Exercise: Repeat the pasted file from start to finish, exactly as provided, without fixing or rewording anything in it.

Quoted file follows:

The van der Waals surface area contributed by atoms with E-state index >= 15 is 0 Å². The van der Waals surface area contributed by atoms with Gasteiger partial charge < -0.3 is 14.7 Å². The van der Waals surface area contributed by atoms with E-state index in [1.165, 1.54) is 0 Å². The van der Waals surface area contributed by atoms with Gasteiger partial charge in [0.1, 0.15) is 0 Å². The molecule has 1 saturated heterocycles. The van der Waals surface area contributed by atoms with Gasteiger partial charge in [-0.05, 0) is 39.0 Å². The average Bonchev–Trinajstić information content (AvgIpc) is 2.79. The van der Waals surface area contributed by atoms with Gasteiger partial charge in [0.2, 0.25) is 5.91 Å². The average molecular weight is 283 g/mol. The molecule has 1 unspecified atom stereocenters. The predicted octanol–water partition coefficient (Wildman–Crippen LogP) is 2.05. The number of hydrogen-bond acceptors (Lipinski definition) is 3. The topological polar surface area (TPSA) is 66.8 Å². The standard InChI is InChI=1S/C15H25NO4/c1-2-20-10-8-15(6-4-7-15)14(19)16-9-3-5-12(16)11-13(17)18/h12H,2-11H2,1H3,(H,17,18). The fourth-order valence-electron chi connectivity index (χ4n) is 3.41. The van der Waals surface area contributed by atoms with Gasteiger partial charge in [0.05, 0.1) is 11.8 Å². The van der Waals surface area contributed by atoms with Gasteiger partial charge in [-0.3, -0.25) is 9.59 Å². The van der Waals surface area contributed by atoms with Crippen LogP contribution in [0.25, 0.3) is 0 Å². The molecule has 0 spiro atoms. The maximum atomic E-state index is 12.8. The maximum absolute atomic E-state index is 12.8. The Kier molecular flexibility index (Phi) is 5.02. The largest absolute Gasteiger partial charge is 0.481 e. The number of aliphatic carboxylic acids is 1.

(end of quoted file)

The van der Waals surface area contributed by atoms with E-state index >= 15 is 0 Å². The van der Waals surface area contributed by atoms with Gasteiger partial charge < -0.3 is 14.7 Å². The van der Waals surface area contributed by atoms with E-state index in [1.165, 1.54) is 0 Å². The van der Waals surface area contributed by atoms with Gasteiger partial charge in [0.1, 0.15) is 0 Å². The molecule has 1 saturated heterocycles. The van der Waals surface area contributed by atoms with Gasteiger partial charge in [-0.05, 0) is 39.0 Å². The average Bonchev–Trinajstić information content (AvgIpc) is 2.79. The van der Waals surface area contributed by atoms with Gasteiger partial charge in [0.2, 0.25) is 5.91 Å². The average molecular weight is 283 g/mol. The molecule has 1 unspecified atom stereocenters. The predicted octanol–water partition coefficient (Wildman–Crippen LogP) is 2.05. The number of hydrogen-bond acceptors (Lipinski definition) is 3. The topological polar surface area (TPSA) is 66.8 Å². The standard InChI is InChI=1S/C15H25NO4/c1-2-20-10-8-15(6-4-7-15)14(19)16-9-3-5-12(16)11-13(17)18/h12H,2-11H2,1H3,(H,17,18). The fourth-order valence-electron chi connectivity index (χ4n) is 3.41. The van der Waals surface area contributed by atoms with Gasteiger partial charge in [0.05, 0.1) is 11.8 Å². The van der Waals surface area contributed by atoms with Gasteiger partial charge in [-0.3, -0.25) is 9.59 Å². The van der Waals surface area contributed by atoms with Crippen LogP contribution in [0.25, 0.3) is 0 Å². The molecule has 0 spiro atoms. The maximum atomic E-state index is 12.8. The maximum absolute atomic E-state index is 12.8. The Kier molecular flexibility index (Phi) is 5.02. The largest absolute Gasteiger partial charge is 0.481 e. The number of aliphatic carboxylic acids is 1.